Oil Industry’s Public Climate Denial Campaign Dates Back to at Least 1980, Nearly a Decade Earlier Than Previously Thought

The American Petroleum Institute (API), the leading oil and gas industry trade group, publicly pushed misleading information on climate change as early as 1980 – much earlier than previously thought – according to newly discovered archival documents.

API “was promulgating false and misleading information about climate change in 1980, nearly a decade earlier than previously known,” wrote Benjamin Franta, a JD/PhD candidate at Stanford University’s Law School and Department of History, in a new peer-reviewed paper published this month in Environmental Politics.

An organized campaign of climate disinformation is generally thought to have begun around 1989 with the formation of the Global Climate Coalition, an industry front group aimed at protecting fossil fuel interests, before it coalesced into a more active campaign of climate denial in the 1990s, which included attacking climate scientists, muddying the waters on climate science, and promoting climate deniers. API was one of the coalition’s leading members, along with Exxon (later ExxonMobil).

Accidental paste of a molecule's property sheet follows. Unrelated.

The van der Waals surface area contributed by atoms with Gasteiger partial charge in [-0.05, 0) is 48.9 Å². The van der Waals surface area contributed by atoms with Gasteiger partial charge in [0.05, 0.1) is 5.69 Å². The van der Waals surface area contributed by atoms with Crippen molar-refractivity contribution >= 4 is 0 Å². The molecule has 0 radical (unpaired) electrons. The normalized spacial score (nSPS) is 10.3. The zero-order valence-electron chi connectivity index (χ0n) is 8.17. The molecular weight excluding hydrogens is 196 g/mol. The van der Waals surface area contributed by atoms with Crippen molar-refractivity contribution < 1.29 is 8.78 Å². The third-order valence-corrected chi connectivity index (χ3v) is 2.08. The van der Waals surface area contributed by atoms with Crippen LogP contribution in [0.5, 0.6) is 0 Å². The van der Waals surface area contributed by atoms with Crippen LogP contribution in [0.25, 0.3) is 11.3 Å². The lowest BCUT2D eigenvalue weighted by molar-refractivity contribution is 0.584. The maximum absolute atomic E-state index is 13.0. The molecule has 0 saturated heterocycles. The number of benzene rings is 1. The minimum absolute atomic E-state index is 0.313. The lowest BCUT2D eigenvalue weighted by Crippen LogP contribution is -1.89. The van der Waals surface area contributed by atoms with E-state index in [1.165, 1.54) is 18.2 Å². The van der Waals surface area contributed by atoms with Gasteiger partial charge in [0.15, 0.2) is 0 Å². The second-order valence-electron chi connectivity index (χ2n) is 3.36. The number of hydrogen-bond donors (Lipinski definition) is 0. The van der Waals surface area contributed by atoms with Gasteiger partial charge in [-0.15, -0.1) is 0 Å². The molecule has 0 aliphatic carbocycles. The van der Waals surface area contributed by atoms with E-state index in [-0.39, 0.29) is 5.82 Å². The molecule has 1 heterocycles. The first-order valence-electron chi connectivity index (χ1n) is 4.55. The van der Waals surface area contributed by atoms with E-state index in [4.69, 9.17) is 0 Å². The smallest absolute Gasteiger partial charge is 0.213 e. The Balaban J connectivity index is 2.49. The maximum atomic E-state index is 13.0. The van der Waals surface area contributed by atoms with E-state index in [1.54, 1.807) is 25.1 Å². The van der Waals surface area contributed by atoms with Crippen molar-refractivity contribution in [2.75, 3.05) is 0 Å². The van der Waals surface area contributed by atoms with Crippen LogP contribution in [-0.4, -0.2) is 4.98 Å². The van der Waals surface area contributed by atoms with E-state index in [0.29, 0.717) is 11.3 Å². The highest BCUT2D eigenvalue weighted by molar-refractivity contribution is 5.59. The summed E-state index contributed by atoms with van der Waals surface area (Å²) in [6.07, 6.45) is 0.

But Franta points to a policy booklet published by API in 1980 as evidence that the lobby group not only knew then about the negative impact fossil fuel combustion had on the climate, but actively sought to obscure that fact to the public.

“This contradicts the idea that the industry was a good-faith player at that time, and only later turned to disinformation efforts,” Franta told DeSmog of his findings, which he stumbled across when doing archival research.

In API’s booklet, “Two Energy Futures: A National Choice for the 80s,” the industry acknowledged that carbon dioxide was a “pollutant,” but cast doubt on the role of CO2 in global warming by misrepresenting what prominent scientists said at the time.

For instance, API pointed to popular astronomer Carl Sagan who wrote about global warming in science journals and in his 1980 book “Cosmos.” “Other scientists are more sanguine about the presence of carbon dioxide in the atmosphere. Some scientists, including Dr. Carl Sagan, Cornell University astronomer, see a cooling phenomenon as counteracting the greenhouse effect,” API wrote.

But suggesting that Sagan was “sanguine” about CO2 is false. Sagan explored the albedo effect from land use change – he proposed that deforested areas increase the planet’s albedo, which meant that disturbed land would reflect more sunlight because of its lighter color, thus potentially causing a cooling effect. Ultimately, though, Sagan warned that the dangers of warming from fossil fuels was much more significant than any cooling effect from an increased albedo. Misrepresenting some of Sagan’s work on albedo, API jumped to the conclusion that warming from fossil fuels was nothing to worry about.

Continued at source…